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National Institute of Water and Atmospheric Research hydrologist and climate scientist Dr Daniel Collins said climate change would have played some part in the recent flooding.
"But for large floods, it’s more a case of climate change increasing the severity of a flood that would have occurred anyway."
A record amount of water flowed through the Mataura River at Gore during last month’s flooding at 2400 cumecs. The last time it came close to that was at 2100 cumecs during the 1978 floods.
To compare, the Environment Southland Environmental Data resource indicated flow yesterday was 22cumecs.
Dr Collins said more frequent and larger flooding, particularly in the South, was expected. How much worse was dependent on future greenhouse gas emissions and how quickly we transitioned to a low-carbon economy.
The return periods of extreme river flows were likely to reduce, more so in Southland, the West Coast, Otago and Canterbury.
Environment Southland hydrological response team leader Chris Jenkins said the return period described the statistical chance of the event happening.
"A 100-year return period has a 1% chance of occurring in a given year. So over 1000 years you might expect to have about 10 of these events. It does not mean that they occur regularly in 100-year time intervals; you could have two 100-year events in the same year and then not have another for 200 years."
Put simply, the reduction of the return period from 92 to 69 years means, on average, a flow of 2400 cumecs would occur once every 69 years at that location.
Dr Collins said, "detecting climate change is like eavesdropping on a conversation in a noisy bar. And as time goes by, the climate change signal will get louder and more obvious."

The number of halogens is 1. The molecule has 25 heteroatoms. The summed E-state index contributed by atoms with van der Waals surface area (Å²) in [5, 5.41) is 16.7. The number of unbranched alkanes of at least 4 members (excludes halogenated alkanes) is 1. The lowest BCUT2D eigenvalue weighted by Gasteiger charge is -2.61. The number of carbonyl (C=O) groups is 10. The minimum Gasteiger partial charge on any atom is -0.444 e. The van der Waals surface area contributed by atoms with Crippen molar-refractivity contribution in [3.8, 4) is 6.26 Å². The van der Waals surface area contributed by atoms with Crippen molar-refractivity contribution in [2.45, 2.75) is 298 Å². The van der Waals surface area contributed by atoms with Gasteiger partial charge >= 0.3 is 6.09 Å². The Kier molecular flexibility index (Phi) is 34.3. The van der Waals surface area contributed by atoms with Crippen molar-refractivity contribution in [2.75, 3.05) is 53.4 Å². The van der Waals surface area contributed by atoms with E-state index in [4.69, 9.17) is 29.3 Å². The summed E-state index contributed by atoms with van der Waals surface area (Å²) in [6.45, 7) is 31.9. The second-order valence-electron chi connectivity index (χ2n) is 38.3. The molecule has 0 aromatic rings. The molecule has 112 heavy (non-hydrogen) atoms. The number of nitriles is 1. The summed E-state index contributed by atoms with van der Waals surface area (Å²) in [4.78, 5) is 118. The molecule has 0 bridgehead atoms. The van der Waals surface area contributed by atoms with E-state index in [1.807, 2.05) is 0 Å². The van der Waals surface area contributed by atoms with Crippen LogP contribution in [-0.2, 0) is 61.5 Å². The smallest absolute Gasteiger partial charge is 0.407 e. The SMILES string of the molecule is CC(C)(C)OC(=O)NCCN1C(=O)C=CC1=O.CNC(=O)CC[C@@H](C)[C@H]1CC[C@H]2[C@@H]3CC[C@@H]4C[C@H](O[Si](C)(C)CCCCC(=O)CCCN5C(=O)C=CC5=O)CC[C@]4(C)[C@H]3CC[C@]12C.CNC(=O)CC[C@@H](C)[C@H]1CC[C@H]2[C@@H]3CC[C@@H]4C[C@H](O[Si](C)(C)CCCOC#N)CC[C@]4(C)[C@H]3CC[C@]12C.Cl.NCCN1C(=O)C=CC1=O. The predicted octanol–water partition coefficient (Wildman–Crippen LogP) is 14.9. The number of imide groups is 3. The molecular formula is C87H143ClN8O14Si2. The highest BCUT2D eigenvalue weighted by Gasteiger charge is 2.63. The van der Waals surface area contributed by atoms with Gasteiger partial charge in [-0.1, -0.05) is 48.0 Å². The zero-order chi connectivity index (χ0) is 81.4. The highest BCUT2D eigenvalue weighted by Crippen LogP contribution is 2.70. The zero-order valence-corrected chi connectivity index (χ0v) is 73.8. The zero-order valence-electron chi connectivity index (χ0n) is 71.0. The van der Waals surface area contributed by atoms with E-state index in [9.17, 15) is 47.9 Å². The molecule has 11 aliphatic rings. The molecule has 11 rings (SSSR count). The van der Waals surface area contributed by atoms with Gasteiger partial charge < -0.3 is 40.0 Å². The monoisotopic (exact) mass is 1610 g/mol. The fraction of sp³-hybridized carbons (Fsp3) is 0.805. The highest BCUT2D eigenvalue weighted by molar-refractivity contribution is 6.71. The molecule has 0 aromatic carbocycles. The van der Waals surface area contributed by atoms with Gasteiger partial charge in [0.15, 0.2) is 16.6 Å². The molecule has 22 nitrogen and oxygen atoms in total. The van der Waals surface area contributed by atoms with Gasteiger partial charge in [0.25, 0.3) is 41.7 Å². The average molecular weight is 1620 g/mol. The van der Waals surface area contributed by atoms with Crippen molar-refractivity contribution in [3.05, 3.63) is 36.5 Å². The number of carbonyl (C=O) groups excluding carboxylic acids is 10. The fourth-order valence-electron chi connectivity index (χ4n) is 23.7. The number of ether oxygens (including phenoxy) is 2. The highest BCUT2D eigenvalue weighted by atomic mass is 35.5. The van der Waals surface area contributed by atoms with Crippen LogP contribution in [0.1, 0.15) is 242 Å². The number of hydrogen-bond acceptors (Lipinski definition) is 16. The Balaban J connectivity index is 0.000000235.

Although there were techniques available now to detect how much of a factor climate change was in a particular flood or drought, they could take months of analysis.
"If they were done for the recent floods, we would likely see a climate change fingerprint. And we are working on providing more rapid assessments of these events."
He said a harder, and perhaps more important question, was "when will the worsening floods become so bad that we have to change something about how we live with and manage floods.
"It takes time to adapt, so waiting until the ‘big’ flood hits may be too long. That means there are benefits to both precautionary adaptation and reducing our fossil fuel use earlier."
A Ministry for the Environment spokesperson said they did not know yet if the weather event was attributable to climate change.
"In 2018, MBIE’s Smart Ideas funded EWERAM, the Extreme Weather Event Real-time Attribution Machine, which is working to address this. Within a matter of days EWERAM will be able to produce ‘scientifically defensible data to inform quantitative statements about the role of climate change in both the severity and frequency of the event.’ EWERAM is not operational yet."